At the end of the development period, Phase 2 participants will submit a complete development report, including all data arising from laboratory demonstrations on the supplied composite panels. If selected as a Phase 3 participant, you will send in both your prototype and the supplied panel. Reclamation will use your prototype to confirm your reported results and further evaluate the prototype’s performance on composite pieces more representative of field conditions. Prototype performance may be assessed using composite pieces that contain curvature, thicknesses that may exceed 25 mm, and non-FRP core materials. Additionally, Reclamation will review the cost estimate provided and assess the prototype’s field-readiness, portability, and power requirements.
Reclamation is interested in seeing this capability developed so that it is eventually available for use in the field. They are not interested in manufacturing the devices themselves. The final demonstration event at the close of Phase 3 is an opportunity for teams to demonstrate their prototypes to the Reclamation and USACE network of commercial partners. There is a potential opportunity for post-challenge development work with a commercial partner.
Everyone is invited to participate in Phase 1. The deadline to submit your responses is July 20, 2021. Reclamation and USACE are interested in portable technologies that can be used in the field to assess the condition of existing FRP composite structures. Whatever you propose must be something that can be successfully developed and demonstrated within the 10-month Phase 2 development window. It is also important to remember that Phase 2 winners will be selected based on how well their prototypes detect and characterize engineered defects in supplied composite panels, but Phase 3 winners will be selected based on how their prototypes perform on test pieces that have curvature, complex geometries, and variable thicknesses.
In addition to providing a strong scientific rationale and any preliminary data for your proposed approach, Phase 1 submissions must also include a realistic project plan that clearly outlines the timeline and path for Phase 2 that will enable your prototype to be ready for the Phase 3 evaluations and final demonstration event.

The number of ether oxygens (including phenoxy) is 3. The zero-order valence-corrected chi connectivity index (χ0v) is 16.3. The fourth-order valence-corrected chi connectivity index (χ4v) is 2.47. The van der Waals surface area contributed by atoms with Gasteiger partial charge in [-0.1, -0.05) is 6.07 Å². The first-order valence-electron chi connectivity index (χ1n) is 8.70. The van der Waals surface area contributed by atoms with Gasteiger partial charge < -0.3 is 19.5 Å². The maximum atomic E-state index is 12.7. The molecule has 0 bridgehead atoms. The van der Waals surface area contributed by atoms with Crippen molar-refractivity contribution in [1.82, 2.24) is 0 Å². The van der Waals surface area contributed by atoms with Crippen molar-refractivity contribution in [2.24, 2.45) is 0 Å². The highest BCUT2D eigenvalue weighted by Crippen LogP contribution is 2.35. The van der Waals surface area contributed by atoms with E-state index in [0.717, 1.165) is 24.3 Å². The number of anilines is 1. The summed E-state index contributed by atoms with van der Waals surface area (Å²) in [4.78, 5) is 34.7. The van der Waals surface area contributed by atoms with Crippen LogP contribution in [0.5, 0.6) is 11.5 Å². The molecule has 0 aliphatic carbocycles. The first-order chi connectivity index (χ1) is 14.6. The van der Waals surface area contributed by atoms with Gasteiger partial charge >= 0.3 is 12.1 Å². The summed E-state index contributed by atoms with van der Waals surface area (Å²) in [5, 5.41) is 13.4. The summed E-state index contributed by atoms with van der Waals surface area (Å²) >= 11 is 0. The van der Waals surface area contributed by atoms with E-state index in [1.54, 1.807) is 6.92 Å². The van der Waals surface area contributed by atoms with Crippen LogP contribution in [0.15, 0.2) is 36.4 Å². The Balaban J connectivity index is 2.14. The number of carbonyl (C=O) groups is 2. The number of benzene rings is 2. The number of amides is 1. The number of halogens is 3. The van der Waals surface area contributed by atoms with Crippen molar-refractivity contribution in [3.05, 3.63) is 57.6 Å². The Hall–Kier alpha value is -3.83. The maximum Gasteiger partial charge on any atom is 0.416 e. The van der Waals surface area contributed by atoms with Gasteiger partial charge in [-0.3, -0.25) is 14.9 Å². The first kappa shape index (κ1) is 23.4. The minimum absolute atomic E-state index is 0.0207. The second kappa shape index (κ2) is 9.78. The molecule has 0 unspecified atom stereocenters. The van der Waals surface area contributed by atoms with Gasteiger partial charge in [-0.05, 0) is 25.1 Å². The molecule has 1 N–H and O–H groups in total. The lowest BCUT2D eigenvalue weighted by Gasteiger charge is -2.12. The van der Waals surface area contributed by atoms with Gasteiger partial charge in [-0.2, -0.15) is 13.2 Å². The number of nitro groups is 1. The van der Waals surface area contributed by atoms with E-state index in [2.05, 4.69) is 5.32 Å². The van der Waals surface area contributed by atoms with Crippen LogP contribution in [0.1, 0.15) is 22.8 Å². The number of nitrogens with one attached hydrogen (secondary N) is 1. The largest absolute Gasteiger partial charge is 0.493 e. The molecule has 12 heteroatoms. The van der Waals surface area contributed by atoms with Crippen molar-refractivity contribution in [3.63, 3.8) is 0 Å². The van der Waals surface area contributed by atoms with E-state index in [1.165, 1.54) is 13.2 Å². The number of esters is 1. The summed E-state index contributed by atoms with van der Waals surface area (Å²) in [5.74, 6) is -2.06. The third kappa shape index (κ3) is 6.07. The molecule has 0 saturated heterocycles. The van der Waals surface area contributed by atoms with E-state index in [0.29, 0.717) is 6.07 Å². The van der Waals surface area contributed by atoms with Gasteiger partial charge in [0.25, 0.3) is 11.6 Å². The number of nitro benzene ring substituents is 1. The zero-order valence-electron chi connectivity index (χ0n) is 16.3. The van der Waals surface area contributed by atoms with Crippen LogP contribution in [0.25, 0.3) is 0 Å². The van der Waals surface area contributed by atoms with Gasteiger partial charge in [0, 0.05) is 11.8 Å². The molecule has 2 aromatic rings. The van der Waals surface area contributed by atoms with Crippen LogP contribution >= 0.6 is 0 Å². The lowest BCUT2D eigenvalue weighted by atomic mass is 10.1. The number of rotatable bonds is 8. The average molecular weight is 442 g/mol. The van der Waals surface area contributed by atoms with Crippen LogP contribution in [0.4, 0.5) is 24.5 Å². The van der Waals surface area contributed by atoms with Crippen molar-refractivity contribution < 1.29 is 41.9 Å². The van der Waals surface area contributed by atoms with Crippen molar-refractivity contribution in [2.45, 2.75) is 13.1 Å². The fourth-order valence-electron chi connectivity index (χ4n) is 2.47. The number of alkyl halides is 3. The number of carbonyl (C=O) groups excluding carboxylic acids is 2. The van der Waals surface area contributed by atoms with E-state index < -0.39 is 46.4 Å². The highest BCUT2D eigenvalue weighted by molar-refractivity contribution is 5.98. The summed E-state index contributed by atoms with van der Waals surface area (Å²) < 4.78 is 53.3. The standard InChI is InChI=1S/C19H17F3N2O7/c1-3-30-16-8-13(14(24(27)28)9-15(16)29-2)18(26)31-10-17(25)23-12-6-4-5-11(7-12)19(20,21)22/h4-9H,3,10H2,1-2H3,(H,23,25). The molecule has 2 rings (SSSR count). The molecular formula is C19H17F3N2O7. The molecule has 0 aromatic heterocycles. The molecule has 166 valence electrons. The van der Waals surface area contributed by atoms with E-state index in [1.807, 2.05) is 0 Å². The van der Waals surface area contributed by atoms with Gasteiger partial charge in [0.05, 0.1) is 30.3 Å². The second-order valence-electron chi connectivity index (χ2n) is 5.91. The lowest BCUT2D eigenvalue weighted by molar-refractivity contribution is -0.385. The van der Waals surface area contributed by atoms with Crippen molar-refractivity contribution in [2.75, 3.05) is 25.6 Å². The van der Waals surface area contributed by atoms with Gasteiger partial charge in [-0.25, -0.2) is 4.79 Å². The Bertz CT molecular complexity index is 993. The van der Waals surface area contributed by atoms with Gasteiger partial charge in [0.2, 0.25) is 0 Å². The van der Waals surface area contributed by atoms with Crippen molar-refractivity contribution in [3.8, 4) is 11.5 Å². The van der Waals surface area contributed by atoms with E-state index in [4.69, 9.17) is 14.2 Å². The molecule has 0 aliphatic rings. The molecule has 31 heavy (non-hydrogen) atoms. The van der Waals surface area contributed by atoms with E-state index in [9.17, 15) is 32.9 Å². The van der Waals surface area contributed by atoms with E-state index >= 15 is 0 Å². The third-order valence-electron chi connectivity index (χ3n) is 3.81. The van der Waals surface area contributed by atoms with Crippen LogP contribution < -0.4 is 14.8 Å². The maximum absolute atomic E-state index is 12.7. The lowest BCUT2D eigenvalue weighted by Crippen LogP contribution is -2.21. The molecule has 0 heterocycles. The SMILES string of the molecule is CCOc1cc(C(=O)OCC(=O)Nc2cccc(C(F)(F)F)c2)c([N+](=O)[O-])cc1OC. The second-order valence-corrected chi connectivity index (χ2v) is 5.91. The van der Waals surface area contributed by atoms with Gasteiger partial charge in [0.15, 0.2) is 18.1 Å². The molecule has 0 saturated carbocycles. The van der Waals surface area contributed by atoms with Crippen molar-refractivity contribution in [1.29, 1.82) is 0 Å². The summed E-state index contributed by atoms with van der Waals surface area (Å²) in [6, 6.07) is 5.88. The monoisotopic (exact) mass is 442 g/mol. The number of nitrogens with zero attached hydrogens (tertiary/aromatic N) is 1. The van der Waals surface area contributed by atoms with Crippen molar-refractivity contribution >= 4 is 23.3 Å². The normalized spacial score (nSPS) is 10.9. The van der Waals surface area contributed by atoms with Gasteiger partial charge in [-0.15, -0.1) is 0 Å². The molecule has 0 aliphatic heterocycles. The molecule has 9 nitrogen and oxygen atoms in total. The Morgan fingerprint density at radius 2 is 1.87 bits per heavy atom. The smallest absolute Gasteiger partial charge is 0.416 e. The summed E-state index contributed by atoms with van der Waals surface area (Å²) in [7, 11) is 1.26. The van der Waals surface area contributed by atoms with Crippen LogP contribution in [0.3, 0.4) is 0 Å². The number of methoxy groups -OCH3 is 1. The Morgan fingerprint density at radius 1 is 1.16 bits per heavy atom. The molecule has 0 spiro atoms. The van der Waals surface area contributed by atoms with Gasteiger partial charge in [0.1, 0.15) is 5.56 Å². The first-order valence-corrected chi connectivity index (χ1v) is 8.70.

Submissions that have passed a pre-screening step - which removes non-responsive and/or incomplete submissions - will be reviewed by the Evaluation Panel. The panel will select up to 5 of the most compelling submissions as Phase 1 winners. Winning submissions will be selected based on how they score against the Phase 1 evaluation criteria, see below. Each winner will receive $60,000 award money to support their prototype development efforts. If Reclamation determines that none of the Phase 1 submissions are sufficiently compelling, they may elect to recognize the authors of the top three submissions with $15,000 each and end the challenge at this stage.
The Phase 2 prototype development period is approximately 10 months long, with a mid-point check-in that will occur in February 2022. At the start of the development period, Phase 1 winners will each receive $40,000 of their award money and will schedule a mid-point check-in with Reclamation. It is anticipated that teams will have regular engagement with Reclamation and HeroX throughout the development period. Teams are expected to alert Reclamation to changes in their project plan, unforeseen roadblocks, and important breakthroughs. Teams can also request time with a subject matter expert (SME) and ask for advice. In addition to development funds won from Phase 1, Phase 2 teams will also have up to 40 hours of access to SMEs. The experts will be drawn from Reclamation and USACE, depending on the specific expertise required by a team. During the mid-point check-in, each team will review with Reclamation and USACE their progress relative to the project plan submitted in Phase 1. After successful completion of the check-in and when the teams demonstrate meaningful progress in accordance with their proposed project plan, teams will each receive the remaining $20,000 of the award money to aid in the continued development of their prototype.